Although planning a trip can be one of the most stressful, challenging and tedious parts of travel, it’s an essential task to ensure your traveling goes smoothly. I learned fundamental skills at the start of this summer to prepare for spending three weeks in Europe.

First, good preparation can avert headaches once you arrive. Second, background knowledge of different cultures can bridge the gap between U.S. customs and those abroad. Finally, research can decrease the stress of planning things last minute. 

The flights are generally one of the most expensive parts of a journey, so it is crucial to find the most economical deals. Typically, I use the Google Flights website, which has many unique features to help you find good deals.

For example, you can enter an origin airport and then search using the map features to see if flying into nearby cities is more affordable. Another tip would be booking one-way or multiple airline tickets. Sometimes, booking two one-way tickets is a better option.

Finally, try booking your travels in two segments.

For instance, I’ve found deals from the West Coast to Asia and from the East Coast to Europe. You might be able to find a good deal from New York to Europe and then book a separate flight from your desired origin airport to New York. This is the primary way I’ve saved a tremendous amount of money.

Jack Embery had this view from a Paris Airbnb he stayed in.

While traveling throughout Europe (and typically anywhere else I go), I usually stay at Airbnbs and VRBOs (Vacation Rentals by Owner). The benefit of using apps for rentals, rather than hotels, is the convenience of having a larger, more affordable place to wind down after a day of exploring new cities.

Most Airbnbs and VRBOs have kitchens, which helps offset the cost of eating three meals daily at restaurants. Generally, Airbnbs and VRBOs have a living room, offering a convenient place to relax versus sitting in a hotel room. They also tend to offer a more authentic, less tourist-y place.

Staying outside the central hotel districts can provide a whole new experience. Trying out more local spots is a great way to get a true sense of the country.

You may have heard some nightmare story about using apps like these; therefore, you must be diligent when selecting a place. Check the location on Google Earth street view to ensure it’s in a safe part of town and no nightclubs nearby will keep you up all night.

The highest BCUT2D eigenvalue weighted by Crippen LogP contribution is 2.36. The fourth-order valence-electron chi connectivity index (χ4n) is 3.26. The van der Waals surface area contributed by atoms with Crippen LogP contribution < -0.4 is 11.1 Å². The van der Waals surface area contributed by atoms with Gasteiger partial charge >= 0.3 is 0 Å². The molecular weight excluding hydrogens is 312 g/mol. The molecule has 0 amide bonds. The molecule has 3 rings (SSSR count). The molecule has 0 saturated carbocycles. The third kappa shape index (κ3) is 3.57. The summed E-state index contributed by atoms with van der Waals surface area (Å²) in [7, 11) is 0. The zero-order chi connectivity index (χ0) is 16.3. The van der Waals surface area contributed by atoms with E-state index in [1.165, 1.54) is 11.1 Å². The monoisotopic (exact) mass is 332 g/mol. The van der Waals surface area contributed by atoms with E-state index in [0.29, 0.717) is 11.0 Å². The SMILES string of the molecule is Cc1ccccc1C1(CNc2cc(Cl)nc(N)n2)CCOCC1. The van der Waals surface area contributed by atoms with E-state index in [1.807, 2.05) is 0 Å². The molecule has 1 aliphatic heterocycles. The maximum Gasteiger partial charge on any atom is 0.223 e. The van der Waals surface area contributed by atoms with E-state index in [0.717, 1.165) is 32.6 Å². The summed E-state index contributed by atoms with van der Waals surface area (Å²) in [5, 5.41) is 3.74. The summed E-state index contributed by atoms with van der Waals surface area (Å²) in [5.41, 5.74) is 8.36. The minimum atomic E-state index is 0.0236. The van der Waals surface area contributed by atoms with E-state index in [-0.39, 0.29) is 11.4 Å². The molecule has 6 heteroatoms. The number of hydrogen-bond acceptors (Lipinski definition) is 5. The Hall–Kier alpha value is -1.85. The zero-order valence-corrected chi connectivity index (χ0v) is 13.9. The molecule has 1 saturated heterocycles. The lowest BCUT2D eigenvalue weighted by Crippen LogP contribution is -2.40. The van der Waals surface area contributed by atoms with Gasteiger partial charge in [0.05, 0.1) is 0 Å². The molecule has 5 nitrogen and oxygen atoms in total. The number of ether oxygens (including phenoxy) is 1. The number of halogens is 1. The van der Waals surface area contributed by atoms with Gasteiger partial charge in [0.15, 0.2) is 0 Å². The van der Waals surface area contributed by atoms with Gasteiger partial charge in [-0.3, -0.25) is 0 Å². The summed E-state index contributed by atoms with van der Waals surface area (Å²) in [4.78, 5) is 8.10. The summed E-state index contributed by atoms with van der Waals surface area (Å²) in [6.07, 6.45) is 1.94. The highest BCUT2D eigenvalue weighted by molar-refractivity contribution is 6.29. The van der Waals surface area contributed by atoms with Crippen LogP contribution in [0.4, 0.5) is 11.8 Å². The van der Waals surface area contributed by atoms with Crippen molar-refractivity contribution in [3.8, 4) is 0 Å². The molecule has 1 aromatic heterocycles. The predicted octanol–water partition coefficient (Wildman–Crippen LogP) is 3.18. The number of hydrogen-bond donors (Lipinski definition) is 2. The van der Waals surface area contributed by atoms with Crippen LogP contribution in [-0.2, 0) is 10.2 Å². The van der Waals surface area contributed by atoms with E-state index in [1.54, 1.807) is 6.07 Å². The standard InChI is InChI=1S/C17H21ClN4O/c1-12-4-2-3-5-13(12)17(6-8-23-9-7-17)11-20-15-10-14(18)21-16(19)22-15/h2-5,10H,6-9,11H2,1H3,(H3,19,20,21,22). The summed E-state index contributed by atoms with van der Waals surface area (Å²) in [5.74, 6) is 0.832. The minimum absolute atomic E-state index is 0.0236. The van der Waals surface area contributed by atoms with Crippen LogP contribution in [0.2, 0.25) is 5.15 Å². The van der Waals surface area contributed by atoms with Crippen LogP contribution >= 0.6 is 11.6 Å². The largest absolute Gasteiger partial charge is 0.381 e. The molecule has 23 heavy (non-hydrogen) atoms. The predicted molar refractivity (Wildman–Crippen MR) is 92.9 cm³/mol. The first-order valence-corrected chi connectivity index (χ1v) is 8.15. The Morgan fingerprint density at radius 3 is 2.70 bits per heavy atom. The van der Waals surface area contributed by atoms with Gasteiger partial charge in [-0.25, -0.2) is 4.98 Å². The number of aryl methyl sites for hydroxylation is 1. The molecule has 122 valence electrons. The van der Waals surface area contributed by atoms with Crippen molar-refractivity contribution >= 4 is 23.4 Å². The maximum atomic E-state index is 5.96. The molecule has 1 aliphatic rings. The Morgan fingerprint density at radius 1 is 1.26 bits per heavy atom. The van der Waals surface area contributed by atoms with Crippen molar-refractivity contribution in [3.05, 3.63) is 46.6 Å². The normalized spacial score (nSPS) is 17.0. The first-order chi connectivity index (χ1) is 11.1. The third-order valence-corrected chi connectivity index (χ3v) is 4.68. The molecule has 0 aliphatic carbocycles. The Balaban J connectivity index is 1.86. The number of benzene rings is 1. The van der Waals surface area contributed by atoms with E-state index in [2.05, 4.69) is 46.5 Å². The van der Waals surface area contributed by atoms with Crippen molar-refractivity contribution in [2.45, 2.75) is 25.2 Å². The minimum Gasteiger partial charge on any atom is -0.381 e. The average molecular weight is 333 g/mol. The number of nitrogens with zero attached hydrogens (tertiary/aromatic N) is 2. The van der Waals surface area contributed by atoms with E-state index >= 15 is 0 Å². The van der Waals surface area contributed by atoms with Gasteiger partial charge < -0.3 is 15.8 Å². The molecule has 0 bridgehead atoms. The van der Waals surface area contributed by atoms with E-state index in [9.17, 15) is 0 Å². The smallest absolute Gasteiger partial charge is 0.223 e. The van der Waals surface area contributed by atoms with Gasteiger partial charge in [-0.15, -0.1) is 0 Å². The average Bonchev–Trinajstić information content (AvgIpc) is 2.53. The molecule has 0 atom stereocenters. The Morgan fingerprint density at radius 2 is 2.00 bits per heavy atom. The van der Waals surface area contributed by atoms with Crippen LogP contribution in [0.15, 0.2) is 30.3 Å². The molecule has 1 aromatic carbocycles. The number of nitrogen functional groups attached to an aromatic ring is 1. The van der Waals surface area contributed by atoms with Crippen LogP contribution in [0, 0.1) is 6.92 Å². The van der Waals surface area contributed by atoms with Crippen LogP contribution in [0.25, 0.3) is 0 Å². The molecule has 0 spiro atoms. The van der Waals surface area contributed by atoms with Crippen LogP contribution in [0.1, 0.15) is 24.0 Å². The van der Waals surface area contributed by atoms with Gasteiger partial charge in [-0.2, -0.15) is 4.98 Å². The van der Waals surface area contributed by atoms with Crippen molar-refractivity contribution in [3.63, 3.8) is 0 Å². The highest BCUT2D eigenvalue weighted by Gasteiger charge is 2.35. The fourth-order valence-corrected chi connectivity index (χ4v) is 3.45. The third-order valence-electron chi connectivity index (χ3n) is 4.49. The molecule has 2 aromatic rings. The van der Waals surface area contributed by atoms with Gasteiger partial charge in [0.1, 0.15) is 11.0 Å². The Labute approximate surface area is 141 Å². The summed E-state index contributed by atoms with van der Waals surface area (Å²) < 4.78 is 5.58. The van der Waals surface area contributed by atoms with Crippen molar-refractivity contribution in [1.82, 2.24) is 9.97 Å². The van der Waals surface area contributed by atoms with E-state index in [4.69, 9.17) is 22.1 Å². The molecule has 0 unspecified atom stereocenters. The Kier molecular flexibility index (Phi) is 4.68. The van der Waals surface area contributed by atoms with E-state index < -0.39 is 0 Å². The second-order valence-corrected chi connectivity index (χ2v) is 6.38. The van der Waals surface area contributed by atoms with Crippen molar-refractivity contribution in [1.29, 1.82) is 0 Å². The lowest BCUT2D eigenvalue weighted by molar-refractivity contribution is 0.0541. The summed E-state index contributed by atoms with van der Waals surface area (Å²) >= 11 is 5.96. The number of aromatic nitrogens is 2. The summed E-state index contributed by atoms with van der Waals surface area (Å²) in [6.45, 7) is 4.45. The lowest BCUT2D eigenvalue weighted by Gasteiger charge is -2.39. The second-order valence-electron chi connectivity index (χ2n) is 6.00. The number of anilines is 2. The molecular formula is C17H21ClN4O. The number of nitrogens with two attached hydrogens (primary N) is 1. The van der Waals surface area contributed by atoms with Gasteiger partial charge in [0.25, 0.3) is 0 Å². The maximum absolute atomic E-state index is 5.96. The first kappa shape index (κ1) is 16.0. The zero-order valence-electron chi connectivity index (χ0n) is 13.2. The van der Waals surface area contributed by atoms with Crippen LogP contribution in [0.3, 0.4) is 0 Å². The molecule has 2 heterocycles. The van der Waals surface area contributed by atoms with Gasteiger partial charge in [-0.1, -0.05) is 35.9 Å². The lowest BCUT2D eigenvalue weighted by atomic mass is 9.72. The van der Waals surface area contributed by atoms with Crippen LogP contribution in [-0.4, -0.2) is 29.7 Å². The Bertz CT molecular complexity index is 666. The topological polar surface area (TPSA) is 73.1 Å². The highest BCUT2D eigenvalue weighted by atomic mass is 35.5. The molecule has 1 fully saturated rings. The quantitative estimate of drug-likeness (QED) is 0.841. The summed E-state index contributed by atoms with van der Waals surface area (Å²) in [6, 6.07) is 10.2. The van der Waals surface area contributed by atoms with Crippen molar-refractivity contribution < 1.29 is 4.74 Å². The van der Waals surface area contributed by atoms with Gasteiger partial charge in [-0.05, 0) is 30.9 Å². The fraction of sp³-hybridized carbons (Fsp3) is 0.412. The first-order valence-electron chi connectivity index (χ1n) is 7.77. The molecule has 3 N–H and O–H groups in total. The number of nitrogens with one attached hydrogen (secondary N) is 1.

Also, look at the reviews other customers have given the property. Check to see if any significant issues have been reported.

Lastly, make sure that the listing has all your desired amenities. Most places in Europe do not have air conditioning, so if that or other conveniences are important to you, watch for those. 

Two essential apps are Google Maps and Google Translate. You can download them offline, so you don’t need a cellular connection to use them. 

Google Maps has many beneficial features beyond driving directions. Like any other direction app, you can type in your destination, but with Google Maps, you can also choose from walking directions, public transportation directions or a ride-share option.

In the past, if you wanted to take public transportation, you would have to look through confusing maps and read complicated signs, but Google Maps gives you step-by-step directions on where to walk, which train to take and which stop to get off at. 

Although many other direction apps do similar things, I have found that Google Maps is the simplest, most helpful way to find low-cost transportation. Also, the ride-share feature compares the prices of multiple apps like Lyft, Uber and Free Now (when available in the country). 

Although these apps may not always be the most economical, knowing which is the most affordable can be helpful. 

Moving onto Google Translate, many restaurants offer English menus. If not, that’s when Google Translate comes in handy; you can type in simple words or sentences to translate, although the camera translate feature is even more valuable. You can take a picture of a menu or sign, and the app automatically translates it to your selected language.

I found this extremely helpful when looking through long menus; or when trying to understand a sign on a building. 

Wherever your travels may take you, I hope you can implement these tips to make your journey go more smoothly. Safe travels, and keep exploring!

Jack Embery

Editor’s note: Jack is a summer intern for the Bulletin; watch for next week’s story on what he learned during his family trip.

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